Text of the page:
I actually wanted to install OpenSUSE 10.2 on my barebone (which is now no longer acting as a server but a mere “always-on” client). As the OpenSUSE 10.2 DVD didn’t boot I quickly decided to give the newly released Debian 4.0 “etch” a try instead. Coincidentally, that was probably the right decision as the installation (using the new graphical installer) went smoothly and the box runs as solid as expected. I particularly like the fact that the installer gave me a) the choice whether to use lvm and b) even the choice between using a plain or an encrypted lvm volume. I went for the encrypted volume which adds another layer of security at the price of a somewhat lower performance (felt performance, not measured performance).
Congrats and thanks to all the tireless Debian developers and maintainers for this nice release!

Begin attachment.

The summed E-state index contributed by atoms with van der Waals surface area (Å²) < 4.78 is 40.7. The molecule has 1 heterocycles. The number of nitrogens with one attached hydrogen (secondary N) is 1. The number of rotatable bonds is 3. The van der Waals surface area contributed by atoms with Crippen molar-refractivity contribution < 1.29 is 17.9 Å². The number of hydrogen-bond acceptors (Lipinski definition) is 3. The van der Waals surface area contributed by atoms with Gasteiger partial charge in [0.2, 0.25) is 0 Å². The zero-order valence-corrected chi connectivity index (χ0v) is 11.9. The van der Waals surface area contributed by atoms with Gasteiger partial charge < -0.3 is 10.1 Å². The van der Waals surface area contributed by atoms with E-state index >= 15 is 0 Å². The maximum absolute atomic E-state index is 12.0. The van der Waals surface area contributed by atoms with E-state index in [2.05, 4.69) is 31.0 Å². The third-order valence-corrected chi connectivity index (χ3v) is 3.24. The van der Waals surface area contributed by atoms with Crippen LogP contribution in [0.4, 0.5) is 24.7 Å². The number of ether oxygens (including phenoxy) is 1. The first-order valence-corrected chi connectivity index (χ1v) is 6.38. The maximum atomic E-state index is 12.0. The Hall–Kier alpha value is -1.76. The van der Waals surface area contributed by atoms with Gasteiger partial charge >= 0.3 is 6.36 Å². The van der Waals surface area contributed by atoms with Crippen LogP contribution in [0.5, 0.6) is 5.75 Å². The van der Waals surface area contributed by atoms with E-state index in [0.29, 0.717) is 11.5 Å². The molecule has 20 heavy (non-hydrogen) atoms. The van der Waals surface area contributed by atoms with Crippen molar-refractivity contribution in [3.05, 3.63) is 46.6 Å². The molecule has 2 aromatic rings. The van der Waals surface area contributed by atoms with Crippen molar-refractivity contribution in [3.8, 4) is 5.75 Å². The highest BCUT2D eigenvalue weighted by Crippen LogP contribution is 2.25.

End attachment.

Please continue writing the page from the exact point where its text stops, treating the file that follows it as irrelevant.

There were only two avoidable incidents: 1) Creating filesystems on the 60 GB drive took quite a while (i.e. one night), probably due to slow formatting instead of quick formatting (or due to a physical integrity check of the whole device). The installer should probably ask the user whether (s)he really wants to spend that much time for something that isn’t required in general. 2) It took me a while to find out that the ethernet cable wasn’t plugged to eth0 but rather eth1, resulting in a dead connection. Unfortunately, the NICs of the Lex barebone are labelled wrongly. In order to connect the cable to eth0 you need to connect it to NIC 2 (instead of to NIC 1). That of course isn’t debian’s fault however, nonetheless the error message could be a bit more specific than basically just “… mirror is not available …”. I thus tried different mirrors, different ifconfig and route settings, different NIC drivers (the 8139too is the correct one) before arriving at the conclusion that the problem had to do with the physical connection.